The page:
Mitchell High School held its annual observance on Friday, commemorating the 20th anniversary of the deadliest terrorist attack ever on American soil while honoring one of their own, a Mitchell alumna who was among the nearly 3,000 people who perished on Sept. 11, 2001.

The cadets of Mitchell’s Air Force Junior Reserve Officers' Training Corps stood at attention and saluted the U.S. flag, which was raised to its full height before being lowered staff in honor of the thousands of victims of the 9/11 attacks, including 1975 Mitchell graduate Kathryn Yancey LaBorie, the lead flight attendant in the first-class section of United Airlines Flight 175. The hijacked aircraft, scheduled to fly from Boston to Los Angeles, was the second plane to crash into the World Trade Center, shortly after 9 a.m.

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Several members of LaBorie’s family were the guests of honor for the event, which Mitchell has held every year, except 2020, since the attacks took place. Firefighters from Colorado Springs Station 8, Colorado Springs police officers, leaders from Colorado Springs School District 11, and hundreds of Mitchell students and family members were also in attendance.

“As a nation, we must always keep in mind what happened on that fatal day and commemorate those who lost their lives,” said Cadet Miquah Aniasco in her address to the attendees. “In addition, we must always honor those men and women who continue to defend and protect our nation against future terrorist attacks.”

Led by Kathryn’s father, Gene Yancey, family members laid a ceremonial wreath and a moment of silence was held before the police department’s Honor Guard pierced the silence with a booming 21-gun salute.

A cadet blew “Taps” on his trumpet, and firefighters ran their lights and sirens in honor of the more than 400 police officers and firefighters who died responding on Sept. 11. In a final tribute to LaBorie and the thousands of 9/11 victims, ROTC members released red and purple balloons – Kathryn’s favorite colors – while playing her favorite song, “I Will Always Love You” by Whitney Houston. Many attendees shed tears as the music played and the balloons floated toward the sky.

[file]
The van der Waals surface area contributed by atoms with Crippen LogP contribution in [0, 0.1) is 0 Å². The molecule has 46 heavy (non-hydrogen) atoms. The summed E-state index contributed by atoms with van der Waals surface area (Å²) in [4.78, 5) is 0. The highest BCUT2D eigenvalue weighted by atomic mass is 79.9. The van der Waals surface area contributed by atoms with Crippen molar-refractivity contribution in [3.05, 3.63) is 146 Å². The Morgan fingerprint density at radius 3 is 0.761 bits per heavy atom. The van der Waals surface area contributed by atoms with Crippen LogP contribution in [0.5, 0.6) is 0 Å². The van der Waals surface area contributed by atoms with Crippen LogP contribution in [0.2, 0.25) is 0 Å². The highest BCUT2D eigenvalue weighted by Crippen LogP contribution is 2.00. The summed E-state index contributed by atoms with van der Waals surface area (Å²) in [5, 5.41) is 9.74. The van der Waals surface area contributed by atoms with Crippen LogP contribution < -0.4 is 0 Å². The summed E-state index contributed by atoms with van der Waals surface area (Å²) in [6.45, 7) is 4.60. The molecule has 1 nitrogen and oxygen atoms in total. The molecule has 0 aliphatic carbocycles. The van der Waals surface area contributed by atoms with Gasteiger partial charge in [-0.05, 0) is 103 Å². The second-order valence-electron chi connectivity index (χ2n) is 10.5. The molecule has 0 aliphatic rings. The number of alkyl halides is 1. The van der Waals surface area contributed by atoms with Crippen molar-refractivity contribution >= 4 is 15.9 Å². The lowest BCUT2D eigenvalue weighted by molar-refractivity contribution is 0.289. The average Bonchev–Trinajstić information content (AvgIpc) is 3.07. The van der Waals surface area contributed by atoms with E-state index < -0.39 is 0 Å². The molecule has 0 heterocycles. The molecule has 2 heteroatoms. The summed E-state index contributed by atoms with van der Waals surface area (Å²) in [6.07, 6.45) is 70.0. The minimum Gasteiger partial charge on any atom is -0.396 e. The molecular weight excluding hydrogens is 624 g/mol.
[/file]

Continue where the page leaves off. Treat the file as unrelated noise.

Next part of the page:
In partnership with Ent Credit Union, the Yancey family awarded the Kathryn Yancey LaBorie Scholarship to Mayra Jaramillo, a 2021 Mitchell graduate and freshman at the University of Colorado at Colorado Springs. Receiving the scholarship from the Yancey family held a greater significance than the money involved, Jaramillo said.

“I participated in this ceremony when I was here, so this means a lot to me,” said Jaramillo, a first-generation collegian and nursing major. “The money will help with my tuition of course, but it really means a lot to receive it from this family.”

Cadet Aniasco, a Mitchell senior, said she relishes the annual observance despite the fact that the terrorist attacks took place before she was born.

“I am so honored that we get to represent Kathryn and all the other victims of 9/11,” she said. “It’s an amazing thing that we do here, and I love it.”

Mitchell High School remembers one of its own killed on 9/11
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